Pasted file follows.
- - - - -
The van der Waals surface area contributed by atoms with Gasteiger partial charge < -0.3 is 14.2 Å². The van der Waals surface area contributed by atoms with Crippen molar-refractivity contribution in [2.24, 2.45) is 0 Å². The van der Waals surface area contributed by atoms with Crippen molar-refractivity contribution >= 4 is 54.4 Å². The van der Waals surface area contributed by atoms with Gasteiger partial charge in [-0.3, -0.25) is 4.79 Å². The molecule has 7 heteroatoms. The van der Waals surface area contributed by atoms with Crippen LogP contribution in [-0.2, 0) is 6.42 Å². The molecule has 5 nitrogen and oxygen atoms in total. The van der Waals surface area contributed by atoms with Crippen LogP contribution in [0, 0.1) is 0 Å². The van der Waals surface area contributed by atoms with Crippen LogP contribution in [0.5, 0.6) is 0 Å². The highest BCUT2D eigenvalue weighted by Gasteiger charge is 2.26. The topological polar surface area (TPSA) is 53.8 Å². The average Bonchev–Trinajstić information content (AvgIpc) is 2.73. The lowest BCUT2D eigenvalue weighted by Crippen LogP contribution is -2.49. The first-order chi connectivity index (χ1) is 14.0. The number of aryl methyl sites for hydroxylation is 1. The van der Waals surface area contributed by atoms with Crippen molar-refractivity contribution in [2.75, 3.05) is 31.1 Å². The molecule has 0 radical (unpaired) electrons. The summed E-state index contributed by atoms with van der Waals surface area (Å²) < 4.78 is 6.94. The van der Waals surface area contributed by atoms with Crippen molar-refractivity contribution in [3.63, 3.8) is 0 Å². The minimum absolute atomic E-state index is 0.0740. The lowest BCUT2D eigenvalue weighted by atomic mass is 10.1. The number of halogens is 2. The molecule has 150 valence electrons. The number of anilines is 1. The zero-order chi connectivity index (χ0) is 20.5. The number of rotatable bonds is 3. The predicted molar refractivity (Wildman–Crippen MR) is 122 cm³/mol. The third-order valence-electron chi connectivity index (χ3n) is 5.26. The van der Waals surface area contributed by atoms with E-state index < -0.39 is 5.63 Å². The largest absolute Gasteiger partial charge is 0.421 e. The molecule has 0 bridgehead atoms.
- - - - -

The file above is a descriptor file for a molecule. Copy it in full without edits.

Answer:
The van der Waals surface area contributed by atoms with Gasteiger partial charge < -0.3 is 14.2 Å². The van der Waals surface area contributed by atoms with Crippen molar-refractivity contribution in [2.24, 2.45) is 0 Å². The van der Waals surface area contributed by atoms with Crippen molar-refractivity contribution >= 4 is 54.4 Å². The van der Waals surface area contributed by atoms with Gasteiger partial charge in [-0.3, -0.25) is 4.79 Å². The molecule has 7 heteroatoms. The van der Waals surface area contributed by atoms with Crippen LogP contribution in [-0.2, 0) is 6.42 Å². The molecule has 5 nitrogen and oxygen atoms in total. The van der Waals surface area contributed by atoms with Crippen LogP contribution in [0, 0.1) is 0 Å². The van der Waals surface area contributed by atoms with Crippen LogP contribution in [0.5, 0.6) is 0 Å². The highest BCUT2D eigenvalue weighted by Gasteiger charge is 2.26. The topological polar surface area (TPSA) is 53.8 Å². The average Bonchev–Trinajstić information content (AvgIpc) is 2.73. The lowest BCUT2D eigenvalue weighted by Crippen LogP contribution is -2.49. The first-order chi connectivity index (χ1) is 14.0. The number of aryl methyl sites for hydroxylation is 1. The van der Waals surface area contributed by atoms with Crippen molar-refractivity contribution in [2.75, 3.05) is 31.1 Å². The molecule has 0 radical (unpaired) electrons. The summed E-state index contributed by atoms with van der Waals surface area (Å²) < 4.78 is 6.94. The van der Waals surface area contributed by atoms with Crippen molar-refractivity contribution in [3.63, 3.8) is 0 Å². The minimum absolute atomic E-state index is 0.0740. The lowest BCUT2D eigenvalue weighted by atomic mass is 10.1. The number of halogens is 2. The molecule has 150 valence electrons. The number of anilines is 1. The zero-order chi connectivity index (χ0) is 20.5. The number of rotatable bonds is 3. The predicted molar refractivity (Wildman–Crippen MR) is 122 cm³/mol. The third-order valence-electron chi connectivity index (χ3n) is 5.26. The van der Waals surface area contributed by atoms with E-state index < -0.39 is 5.63 Å². The largest absolute Gasteiger partial charge is 0.421 e. The molecule has 0 bridgehead atoms.